If you live in an area vulnerable to hurricanes, consider installing storm shutters. They are available in several different types, and they will go a long way toward keeping the damaging wind and rain from entering through your home’s windows. As a side benefit, they may reduce your homeowner’s insurance premium.

Secure The Doors

Steel entry doors provide the best protection for your home. Double doors and French doors are most vulnerable to high winds. No matter what type of door you have, a hurricane panel is your best option to keep damage at a minimum. These galvanized steel or PVC panels are available at your local hardware store. You can also nail plywood over your doors to help keep out water and debris. Do not nail yourself inside the house, in case you need to evacuate the area on short notice.

If you have double doors that have no structural member in the center between them, you should purchase and install special hardware to secure the doors where they meet. Bolts that secure the door into the framing at both the top and bottom greatly increase the door’s strength. Wedge a dowel or a piece of broom handle into the track of sliding glass doors to prevent them from coming loose when the wind howls.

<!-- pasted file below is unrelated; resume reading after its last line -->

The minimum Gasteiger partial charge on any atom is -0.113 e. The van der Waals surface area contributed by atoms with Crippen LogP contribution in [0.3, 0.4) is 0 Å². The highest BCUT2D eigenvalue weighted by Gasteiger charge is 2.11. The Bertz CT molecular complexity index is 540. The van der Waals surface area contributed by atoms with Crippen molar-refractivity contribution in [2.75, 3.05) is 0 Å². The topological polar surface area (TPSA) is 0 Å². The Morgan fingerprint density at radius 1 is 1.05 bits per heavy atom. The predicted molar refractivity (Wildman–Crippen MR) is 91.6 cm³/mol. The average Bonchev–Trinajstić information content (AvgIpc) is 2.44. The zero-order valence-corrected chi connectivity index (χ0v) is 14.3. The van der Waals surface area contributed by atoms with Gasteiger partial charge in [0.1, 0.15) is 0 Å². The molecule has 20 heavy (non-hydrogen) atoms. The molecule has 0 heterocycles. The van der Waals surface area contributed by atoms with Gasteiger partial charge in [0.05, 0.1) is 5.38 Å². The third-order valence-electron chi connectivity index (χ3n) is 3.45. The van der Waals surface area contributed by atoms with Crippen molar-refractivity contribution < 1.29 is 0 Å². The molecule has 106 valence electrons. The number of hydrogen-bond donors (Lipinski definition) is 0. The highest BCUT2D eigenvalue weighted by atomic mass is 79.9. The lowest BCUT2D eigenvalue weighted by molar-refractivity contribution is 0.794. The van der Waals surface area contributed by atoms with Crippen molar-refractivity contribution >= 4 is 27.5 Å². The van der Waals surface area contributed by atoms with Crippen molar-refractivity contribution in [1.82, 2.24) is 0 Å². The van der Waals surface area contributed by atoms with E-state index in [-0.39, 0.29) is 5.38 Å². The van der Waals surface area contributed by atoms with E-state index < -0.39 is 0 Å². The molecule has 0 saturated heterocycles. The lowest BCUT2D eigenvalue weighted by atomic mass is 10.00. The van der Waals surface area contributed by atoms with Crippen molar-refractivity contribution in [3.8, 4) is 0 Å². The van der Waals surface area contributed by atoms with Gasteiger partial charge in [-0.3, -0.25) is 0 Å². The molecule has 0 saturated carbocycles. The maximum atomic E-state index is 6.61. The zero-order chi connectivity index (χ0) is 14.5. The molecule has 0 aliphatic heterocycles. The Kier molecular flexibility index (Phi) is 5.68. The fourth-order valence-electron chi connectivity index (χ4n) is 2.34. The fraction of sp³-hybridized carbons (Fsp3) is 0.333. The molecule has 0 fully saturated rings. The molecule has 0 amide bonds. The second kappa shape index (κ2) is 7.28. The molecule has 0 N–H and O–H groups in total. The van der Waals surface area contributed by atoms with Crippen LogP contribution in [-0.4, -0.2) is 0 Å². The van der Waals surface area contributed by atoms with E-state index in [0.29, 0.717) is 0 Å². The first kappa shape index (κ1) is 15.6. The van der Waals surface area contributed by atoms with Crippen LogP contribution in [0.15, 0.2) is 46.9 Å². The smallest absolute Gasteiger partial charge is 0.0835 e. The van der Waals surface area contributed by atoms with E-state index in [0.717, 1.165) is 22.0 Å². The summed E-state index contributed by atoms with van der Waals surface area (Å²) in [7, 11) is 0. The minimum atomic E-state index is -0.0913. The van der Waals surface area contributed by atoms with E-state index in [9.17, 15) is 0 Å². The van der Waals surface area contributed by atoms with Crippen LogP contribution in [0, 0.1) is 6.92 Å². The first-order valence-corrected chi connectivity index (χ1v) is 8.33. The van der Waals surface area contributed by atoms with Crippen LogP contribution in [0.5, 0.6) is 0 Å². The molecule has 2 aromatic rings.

Provide stiffening support for garage doors. The pressure from wind increases with the door’s size, and wide doors in particular need bracing for stability during high winds. Make your own vertical supports by nailing two 2x4s together and attaching them to the inside of your garage door with “L” brackets.

Keep the Yard Clear of Flying Debris

Flying tree limbs pose a great danger during high winds. Trim trees to avoid the possibility of large limbs doing damage to your house. In addition, selectively thinning out the branches to allow wind to pass through will reduce the potential for damage to the tree itself. Dead or damaged branches should be removed before they become flying missiles aimed straight for your house.

Develop a Family Hurricane Plan

Discuss the types of hazards that could affect your family.  Know your home’s vulnerability to storm surge, flooding and wind.

  1. Secure your home (doors and windows).
  2. Locate a SAFE ROOM or the SAFE AREAS in the home for each hurricane hazard.